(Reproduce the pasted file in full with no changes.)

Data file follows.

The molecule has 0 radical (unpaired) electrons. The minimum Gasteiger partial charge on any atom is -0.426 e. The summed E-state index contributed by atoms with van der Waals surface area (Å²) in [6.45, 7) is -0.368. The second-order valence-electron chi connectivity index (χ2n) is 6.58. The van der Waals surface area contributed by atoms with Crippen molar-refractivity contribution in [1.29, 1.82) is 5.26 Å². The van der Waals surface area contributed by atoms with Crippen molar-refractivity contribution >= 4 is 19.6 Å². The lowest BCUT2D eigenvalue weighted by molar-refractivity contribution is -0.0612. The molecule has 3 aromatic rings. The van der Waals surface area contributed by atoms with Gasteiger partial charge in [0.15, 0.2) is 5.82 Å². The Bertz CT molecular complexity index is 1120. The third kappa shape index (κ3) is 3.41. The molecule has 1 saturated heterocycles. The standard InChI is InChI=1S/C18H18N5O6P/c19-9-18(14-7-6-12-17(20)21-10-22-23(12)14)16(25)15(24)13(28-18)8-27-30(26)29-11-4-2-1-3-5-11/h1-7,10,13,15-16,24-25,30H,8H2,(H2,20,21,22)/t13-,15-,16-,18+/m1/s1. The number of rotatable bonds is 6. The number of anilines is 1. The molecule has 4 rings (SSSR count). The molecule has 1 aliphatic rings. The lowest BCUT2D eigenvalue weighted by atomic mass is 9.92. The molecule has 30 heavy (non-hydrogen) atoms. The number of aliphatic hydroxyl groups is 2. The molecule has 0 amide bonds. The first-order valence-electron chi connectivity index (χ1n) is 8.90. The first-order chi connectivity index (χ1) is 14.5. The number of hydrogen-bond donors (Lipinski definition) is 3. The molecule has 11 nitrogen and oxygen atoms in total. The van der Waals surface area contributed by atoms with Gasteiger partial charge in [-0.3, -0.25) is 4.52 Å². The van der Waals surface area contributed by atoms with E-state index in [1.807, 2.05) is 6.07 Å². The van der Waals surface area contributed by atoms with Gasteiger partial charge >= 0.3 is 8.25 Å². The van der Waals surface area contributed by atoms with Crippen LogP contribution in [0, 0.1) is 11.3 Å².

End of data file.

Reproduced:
The molecule has 0 radical (unpaired) electrons. The minimum Gasteiger partial charge on any atom is -0.426 e. The summed E-state index contributed by atoms with van der Waals surface area (Å²) in [6.45, 7) is -0.368. The second-order valence-electron chi connectivity index (χ2n) is 6.58. The van der Waals surface area contributed by atoms with Crippen molar-refractivity contribution in [1.29, 1.82) is 5.26 Å². The van der Waals surface area contributed by atoms with Crippen molar-refractivity contribution >= 4 is 19.6 Å². The lowest BCUT2D eigenvalue weighted by molar-refractivity contribution is -0.0612. The molecule has 3 aromatic rings. The van der Waals surface area contributed by atoms with Gasteiger partial charge in [0.15, 0.2) is 5.82 Å². The Bertz CT molecular complexity index is 1120. The third kappa shape index (κ3) is 3.41. The molecule has 1 saturated heterocycles. The standard InChI is InChI=1S/C18H18N5O6P/c19-9-18(14-7-6-12-17(20)21-10-22-23(12)14)16(25)15(24)13(28-18)8-27-30(26)29-11-4-2-1-3-5-11/h1-7,10,13,15-16,24-25,30H,8H2,(H2,20,21,22)/t13-,15-,16-,18+/m1/s1. The number of rotatable bonds is 6. The number of anilines is 1. The molecule has 4 rings (SSSR count). The molecule has 1 aliphatic rings. The lowest BCUT2D eigenvalue weighted by atomic mass is 9.92. The molecule has 30 heavy (non-hydrogen) atoms. The number of aliphatic hydroxyl groups is 2. The molecule has 0 amide bonds. The first-order valence-electron chi connectivity index (χ1n) is 8.90. The first-order chi connectivity index (χ1) is 14.5. The number of hydrogen-bond donors (Lipinski definition) is 3. The molecule has 11 nitrogen and oxygen atoms in total. The van der Waals surface area contributed by atoms with Gasteiger partial charge in [-0.3, -0.25) is 4.52 Å². The van der Waals surface area contributed by atoms with E-state index in [1.807, 2.05) is 6.07 Å². The van der Waals surface area contributed by atoms with Gasteiger partial charge >= 0.3 is 8.25 Å². The van der Waals surface area contributed by atoms with Crippen LogP contribution in [0, 0.1) is 11.3 Å².